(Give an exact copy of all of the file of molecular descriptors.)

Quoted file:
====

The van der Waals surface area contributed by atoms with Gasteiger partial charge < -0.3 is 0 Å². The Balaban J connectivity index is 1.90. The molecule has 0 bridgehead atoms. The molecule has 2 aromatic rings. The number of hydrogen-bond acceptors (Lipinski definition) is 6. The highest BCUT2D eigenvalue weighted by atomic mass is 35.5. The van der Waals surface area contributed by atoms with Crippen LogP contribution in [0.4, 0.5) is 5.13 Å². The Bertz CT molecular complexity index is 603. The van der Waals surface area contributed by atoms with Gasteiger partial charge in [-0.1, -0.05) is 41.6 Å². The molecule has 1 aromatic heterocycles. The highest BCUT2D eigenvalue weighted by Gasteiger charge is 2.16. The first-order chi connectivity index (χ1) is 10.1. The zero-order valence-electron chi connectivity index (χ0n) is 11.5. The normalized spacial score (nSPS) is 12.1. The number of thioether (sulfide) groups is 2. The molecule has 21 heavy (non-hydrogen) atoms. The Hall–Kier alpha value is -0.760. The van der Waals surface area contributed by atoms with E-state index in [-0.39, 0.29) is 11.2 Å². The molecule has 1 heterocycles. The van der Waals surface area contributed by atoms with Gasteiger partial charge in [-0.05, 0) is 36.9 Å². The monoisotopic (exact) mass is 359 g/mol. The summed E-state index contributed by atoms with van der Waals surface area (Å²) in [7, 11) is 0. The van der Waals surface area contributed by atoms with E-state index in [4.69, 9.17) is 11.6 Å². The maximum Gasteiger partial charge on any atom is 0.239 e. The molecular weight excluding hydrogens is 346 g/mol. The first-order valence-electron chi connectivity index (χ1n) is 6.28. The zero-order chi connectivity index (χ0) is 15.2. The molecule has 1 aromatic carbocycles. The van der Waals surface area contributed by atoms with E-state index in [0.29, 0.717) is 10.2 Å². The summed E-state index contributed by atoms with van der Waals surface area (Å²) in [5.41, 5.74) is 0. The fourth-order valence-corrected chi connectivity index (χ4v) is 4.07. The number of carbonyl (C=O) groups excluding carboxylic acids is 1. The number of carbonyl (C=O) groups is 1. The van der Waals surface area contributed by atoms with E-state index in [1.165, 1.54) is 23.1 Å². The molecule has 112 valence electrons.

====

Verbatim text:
The van der Waals surface area contributed by atoms with Gasteiger partial charge < -0.3 is 0 Å². The Balaban J connectivity index is 1.90. The molecule has 0 bridgehead atoms. The molecule has 2 aromatic rings. The number of hydrogen-bond acceptors (Lipinski definition) is 6. The highest BCUT2D eigenvalue weighted by atomic mass is 35.5. The van der Waals surface area contributed by atoms with Crippen LogP contribution in [0.4, 0.5) is 5.13 Å². The Bertz CT molecular complexity index is 603. The van der Waals surface area contributed by atoms with Gasteiger partial charge in [-0.1, -0.05) is 41.6 Å². The molecule has 1 aromatic heterocycles. The highest BCUT2D eigenvalue weighted by Gasteiger charge is 2.16. The first-order chi connectivity index (χ1) is 10.1. The zero-order valence-electron chi connectivity index (χ0n) is 11.5. The normalized spacial score (nSPS) is 12.1. The number of thioether (sulfide) groups is 2. The molecule has 21 heavy (non-hydrogen) atoms. The Hall–Kier alpha value is -0.760. The van der Waals surface area contributed by atoms with E-state index in [-0.39, 0.29) is 11.2 Å². The molecule has 1 heterocycles. The van der Waals surface area contributed by atoms with Gasteiger partial charge in [-0.05, 0) is 36.9 Å². The monoisotopic (exact) mass is 359 g/mol. The summed E-state index contributed by atoms with van der Waals surface area (Å²) in [7, 11) is 0. The van der Waals surface area contributed by atoms with E-state index in [4.69, 9.17) is 11.6 Å². The maximum Gasteiger partial charge on any atom is 0.239 e. The molecular weight excluding hydrogens is 346 g/mol. The first-order valence-electron chi connectivity index (χ1n) is 6.28. The zero-order chi connectivity index (χ0) is 15.2. The molecule has 1 aromatic carbocycles. The van der Waals surface area contributed by atoms with E-state index in [0.29, 0.717) is 10.2 Å². The summed E-state index contributed by atoms with van der Waals surface area (Å²) in [5.41, 5.74) is 0. The fourth-order valence-corrected chi connectivity index (χ4v) is 4.07. The number of carbonyl (C=O) groups excluding carboxylic acids is 1. The number of carbonyl (C=O) groups is 1. The van der Waals surface area contributed by atoms with E-state index in [1.165, 1.54) is 23.1 Å². The molecule has 112 valence electrons.